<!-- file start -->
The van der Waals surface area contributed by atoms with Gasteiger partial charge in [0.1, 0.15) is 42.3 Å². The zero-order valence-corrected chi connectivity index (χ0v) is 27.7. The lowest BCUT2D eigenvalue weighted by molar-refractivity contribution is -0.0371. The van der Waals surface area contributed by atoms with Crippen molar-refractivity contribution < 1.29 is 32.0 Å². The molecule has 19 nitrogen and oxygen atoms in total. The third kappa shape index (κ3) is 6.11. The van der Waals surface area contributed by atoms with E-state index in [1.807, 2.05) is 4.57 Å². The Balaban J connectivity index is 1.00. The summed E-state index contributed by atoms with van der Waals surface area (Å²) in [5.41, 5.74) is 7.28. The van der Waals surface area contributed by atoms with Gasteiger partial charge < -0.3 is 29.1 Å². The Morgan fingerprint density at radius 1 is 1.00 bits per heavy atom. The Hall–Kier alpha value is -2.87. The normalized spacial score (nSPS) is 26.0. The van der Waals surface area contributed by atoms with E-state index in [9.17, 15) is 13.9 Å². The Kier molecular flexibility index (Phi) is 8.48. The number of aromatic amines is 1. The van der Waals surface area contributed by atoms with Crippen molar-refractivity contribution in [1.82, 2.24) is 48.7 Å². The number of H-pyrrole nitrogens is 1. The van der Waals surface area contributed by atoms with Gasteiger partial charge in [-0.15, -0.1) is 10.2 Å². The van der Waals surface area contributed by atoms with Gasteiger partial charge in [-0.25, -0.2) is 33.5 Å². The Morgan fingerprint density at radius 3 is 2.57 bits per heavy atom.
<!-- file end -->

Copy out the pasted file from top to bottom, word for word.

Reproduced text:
The van der Waals surface area contributed by atoms with Gasteiger partial charge in [0.1, 0.15) is 42.3 Å². The zero-order valence-corrected chi connectivity index (χ0v) is 27.7. The lowest BCUT2D eigenvalue weighted by molar-refractivity contribution is -0.0371. The van der Waals surface area contributed by atoms with Crippen molar-refractivity contribution < 1.29 is 32.0 Å². The molecule has 19 nitrogen and oxygen atoms in total. The third kappa shape index (κ3) is 6.11. The van der Waals surface area contributed by atoms with E-state index in [1.807, 2.05) is 4.57 Å². The Balaban J connectivity index is 1.00. The summed E-state index contributed by atoms with van der Waals surface area (Å²) in [5.41, 5.74) is 7.28. The van der Waals surface area contributed by atoms with Gasteiger partial charge < -0.3 is 29.1 Å². The Morgan fingerprint density at radius 1 is 1.00 bits per heavy atom. The Hall–Kier alpha value is -2.87. The normalized spacial score (nSPS) is 26.0. The van der Waals surface area contributed by atoms with E-state index in [9.17, 15) is 13.9 Å². The Kier molecular flexibility index (Phi) is 8.48. The number of aromatic amines is 1. The van der Waals surface area contributed by atoms with Crippen molar-refractivity contribution in [1.82, 2.24) is 48.7 Å². The number of H-pyrrole nitrogens is 1. The van der Waals surface area contributed by atoms with Gasteiger partial charge in [-0.15, -0.1) is 10.2 Å². The van der Waals surface area contributed by atoms with Gasteiger partial charge in [-0.25, -0.2) is 33.5 Å². The Morgan fingerprint density at radius 3 is 2.57 bits per heavy atom.